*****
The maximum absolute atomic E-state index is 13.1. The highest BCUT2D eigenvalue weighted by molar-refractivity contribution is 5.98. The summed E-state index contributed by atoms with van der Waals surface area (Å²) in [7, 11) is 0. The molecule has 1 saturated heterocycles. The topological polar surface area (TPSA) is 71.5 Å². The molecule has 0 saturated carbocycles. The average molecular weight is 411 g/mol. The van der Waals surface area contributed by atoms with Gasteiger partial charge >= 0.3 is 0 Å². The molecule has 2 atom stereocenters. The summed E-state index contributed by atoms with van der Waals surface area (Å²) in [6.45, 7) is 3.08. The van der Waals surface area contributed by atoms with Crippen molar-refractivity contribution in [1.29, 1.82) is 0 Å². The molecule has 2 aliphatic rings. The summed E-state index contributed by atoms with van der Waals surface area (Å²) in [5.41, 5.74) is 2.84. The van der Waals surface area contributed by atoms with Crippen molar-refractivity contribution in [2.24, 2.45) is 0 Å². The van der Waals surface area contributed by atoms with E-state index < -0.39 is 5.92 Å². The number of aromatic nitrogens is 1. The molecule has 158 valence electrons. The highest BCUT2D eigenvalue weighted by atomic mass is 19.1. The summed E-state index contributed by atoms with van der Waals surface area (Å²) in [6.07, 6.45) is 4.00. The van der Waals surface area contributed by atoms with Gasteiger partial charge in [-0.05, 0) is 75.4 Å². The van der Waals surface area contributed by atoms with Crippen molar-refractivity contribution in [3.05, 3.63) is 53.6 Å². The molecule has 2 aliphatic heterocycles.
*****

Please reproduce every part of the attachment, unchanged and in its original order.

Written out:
The maximum absolute atomic E-state index is 13.1. The highest BCUT2D eigenvalue weighted by molar-refractivity contribution is 5.98. The summed E-state index contributed by atoms with van der Waals surface area (Å²) in [7, 11) is 0. The molecule has 1 saturated heterocycles. The topological polar surface area (TPSA) is 71.5 Å². The molecule has 0 saturated carbocycles. The average molecular weight is 411 g/mol. The van der Waals surface area contributed by atoms with Gasteiger partial charge >= 0.3 is 0 Å². The molecule has 2 atom stereocenters. The summed E-state index contributed by atoms with van der Waals surface area (Å²) in [6.45, 7) is 3.08. The van der Waals surface area contributed by atoms with Crippen molar-refractivity contribution in [1.29, 1.82) is 0 Å². The molecule has 2 aliphatic rings. The summed E-state index contributed by atoms with van der Waals surface area (Å²) in [5.41, 5.74) is 2.84. The van der Waals surface area contributed by atoms with Crippen molar-refractivity contribution in [2.24, 2.45) is 0 Å². The van der Waals surface area contributed by atoms with E-state index < -0.39 is 5.92 Å². The number of aromatic nitrogens is 1. The molecule has 158 valence electrons. The highest BCUT2D eigenvalue weighted by atomic mass is 19.1. The summed E-state index contributed by atoms with van der Waals surface area (Å²) in [6.07, 6.45) is 4.00. The van der Waals surface area contributed by atoms with Gasteiger partial charge in [-0.05, 0) is 75.4 Å². The van der Waals surface area contributed by atoms with Crippen molar-refractivity contribution in [3.05, 3.63) is 53.6 Å². The molecule has 2 aliphatic heterocycles.